All the conventional farmers around me—we are the only organic dairy in county—put almost all their manure on the corn fields, but to me the grass just seems to be much more efficient. Also, we do all our forage with the round baler making for a very small line of equipment requiring less horsepower and diesel.

Sorry to ramble on so,
Scott J. McAuslan (owner/operator)
Havendale Farm

Dear Scott,

It sounds to me like you have a well-thought-out farm plan. Even though you say you don't have a diverse crop rotation, you are probably more diverse than you may think. For example, most grass-based pastures are not monocultures but polycultures with several grass species and legumes all growing in the same place at the same time. You are actually getting the benefits of a divers rotation all in the same year. Then you rotate your hay crops between grasses and legumes. Without grain crops, I think you're doing a fine job.

I hope it rains up there for you folks and that your hay production improves.

I'd be interested to know how many cows you are milking and if you wrap your first-cutting round bales as hayage?

Thanks again for the email.

Dear Jeff,

Yes, I see a lot of diversity in our pastures. We have never plowed what we use for intense grazing. We rescued it from overgrown brush, and all we have done is manured and managed it. It is a mix of orchardgrass, perennial ryegrass, bluegrass and some other grass I don't know, and a whole lot of clover—white, red, alsike and even some with yellow flowers on newly cleared land—also vetch and even a fair amount of trefoil. I would not even try to mow these pastures for hay as my older sickle type haybine would just make a mess. I haven't frost seeded these pastures, just every three or four year I spread on them in late fall or early winter to keep the sandy soil well fed.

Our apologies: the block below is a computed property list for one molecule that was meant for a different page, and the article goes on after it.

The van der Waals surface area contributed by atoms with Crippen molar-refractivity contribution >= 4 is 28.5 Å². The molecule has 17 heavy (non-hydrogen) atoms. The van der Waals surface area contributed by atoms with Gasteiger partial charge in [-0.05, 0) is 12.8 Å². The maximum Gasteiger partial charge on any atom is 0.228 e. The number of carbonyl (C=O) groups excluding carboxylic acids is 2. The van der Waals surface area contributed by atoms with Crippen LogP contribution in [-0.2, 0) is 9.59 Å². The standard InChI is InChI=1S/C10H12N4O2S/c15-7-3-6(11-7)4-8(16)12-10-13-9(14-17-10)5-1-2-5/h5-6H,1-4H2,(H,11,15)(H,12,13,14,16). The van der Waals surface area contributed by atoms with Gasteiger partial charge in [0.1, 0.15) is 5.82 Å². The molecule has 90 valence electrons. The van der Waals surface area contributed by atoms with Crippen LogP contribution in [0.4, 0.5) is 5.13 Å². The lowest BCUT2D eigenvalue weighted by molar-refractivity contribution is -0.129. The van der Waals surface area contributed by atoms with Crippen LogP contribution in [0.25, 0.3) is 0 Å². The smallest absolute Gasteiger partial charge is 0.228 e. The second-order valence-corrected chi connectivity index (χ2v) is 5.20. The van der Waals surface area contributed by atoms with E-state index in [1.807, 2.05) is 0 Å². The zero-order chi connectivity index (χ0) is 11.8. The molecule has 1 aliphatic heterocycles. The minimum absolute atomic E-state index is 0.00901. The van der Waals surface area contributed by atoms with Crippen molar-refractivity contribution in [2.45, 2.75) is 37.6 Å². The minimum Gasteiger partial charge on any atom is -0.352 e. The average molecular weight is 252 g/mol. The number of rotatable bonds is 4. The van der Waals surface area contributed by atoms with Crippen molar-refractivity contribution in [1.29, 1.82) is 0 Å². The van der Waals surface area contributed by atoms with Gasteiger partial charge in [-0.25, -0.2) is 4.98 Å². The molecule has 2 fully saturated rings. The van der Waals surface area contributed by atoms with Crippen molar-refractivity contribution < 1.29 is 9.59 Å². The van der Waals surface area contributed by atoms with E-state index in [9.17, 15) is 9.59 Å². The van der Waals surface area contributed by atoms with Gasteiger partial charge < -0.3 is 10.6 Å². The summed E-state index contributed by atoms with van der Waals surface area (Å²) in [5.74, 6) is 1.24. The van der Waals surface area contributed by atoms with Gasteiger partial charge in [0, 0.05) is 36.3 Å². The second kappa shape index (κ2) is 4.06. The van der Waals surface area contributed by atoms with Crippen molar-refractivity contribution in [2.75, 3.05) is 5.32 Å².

We wrapped about a hundred bales this year from the 13 acres of red clover/orchardgrass that was seeded last spring and cut twice last year. We cut most of the dry hay kind of late, but the cows seem to love it this way when they are grazing and I feel it is better for cow health. We wrap the sorghum Sudangrass at about 65-percent moisture. Tough to get it much drier without serious field losses, and if its too dry it falls apart like clover leaf.

We are currently only milking about 30 cows and feeding about 40 heifers as we sold off about 40 percent of the mature cows during organic transition, but now we have no strep ag or staph a, and no hairy wart, so we'll expand back up from within. We have 78 stalls in the free stall and have had more than a barnfull in the past when we were conventional.

We have a double four flat parlor with takeoffs and a 1,500 gallon bulk tank that I want to get near the top of in a few years.

It has rained more than 1-1/2 inches and the second cut is looking real nice. We are just planting sorghum sudangrass, since I didn't see the point of drilling into dry sand, but this is how late we have always planted it and it always does great and makes really nice feed.